The Effect of Religiosity on Adolescent Risky Behaviors
Silvia Mendolia (),
Alfredo Paloyo and
Ian Walker ()
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Silvia Mendolia: University of Wollongong
No 11566, IZA Discussion Papers from Institute for the Study of Labor (IZA)
We investigate the relationship between religiosity and risky behaviors in adolescence using data from a large and detailed cohort study of 14 year olds who have been followed for seven years. We focus on the effect of the self-reported importance of religion and on the risk of youths having early sexual intercourse, drinking underage, trying cigarettes, trying cannabis, and being involved in fighting at ages 14–17. We use school and individual fixed effects, and we control for a rich set of adolescent, school, and family characteristics, including achievements in standardized test scores at age 11, parental employment, and marital status. We also control for information on personality traits, such as work ethic, self-esteem, and external locus of control. Our results show that individuals with low religiosity are more likely to engage in risky health behaviors, whatever their combination of personality traits. These effects are robust to separate estimations for boys and girls and to the control variables used. Moreover, the results are essentially unchanged when we use Inverse Probability Weighted Regression Adjustment estimation methods – which provide causal estimates conditional on selection on observables only.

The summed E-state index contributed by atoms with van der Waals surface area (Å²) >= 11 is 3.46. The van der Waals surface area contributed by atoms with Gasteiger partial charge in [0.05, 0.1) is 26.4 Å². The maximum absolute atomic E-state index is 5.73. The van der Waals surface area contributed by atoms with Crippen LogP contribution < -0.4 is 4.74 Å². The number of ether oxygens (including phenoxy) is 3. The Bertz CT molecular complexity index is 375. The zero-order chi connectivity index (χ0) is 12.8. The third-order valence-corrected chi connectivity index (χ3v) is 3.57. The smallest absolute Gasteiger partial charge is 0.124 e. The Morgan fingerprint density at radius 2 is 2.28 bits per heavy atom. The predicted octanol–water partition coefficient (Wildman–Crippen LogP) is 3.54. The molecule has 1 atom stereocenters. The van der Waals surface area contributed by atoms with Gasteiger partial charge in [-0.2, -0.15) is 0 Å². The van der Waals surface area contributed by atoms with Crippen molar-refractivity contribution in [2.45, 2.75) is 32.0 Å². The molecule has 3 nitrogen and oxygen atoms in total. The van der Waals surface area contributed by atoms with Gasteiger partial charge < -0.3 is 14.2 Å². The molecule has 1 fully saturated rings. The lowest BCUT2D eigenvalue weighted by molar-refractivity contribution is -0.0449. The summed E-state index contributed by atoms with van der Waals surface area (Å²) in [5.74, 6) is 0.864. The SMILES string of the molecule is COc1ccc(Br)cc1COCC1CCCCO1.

Keywords: health behaviors; religiosity; personality; fixed effects (search for similar items in EconPapers)
JEL-codes: I10 I12 (search for similar items in EconPapers)
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Working Paper: The effect of religiosity on adolescent risky behaviors (2018)
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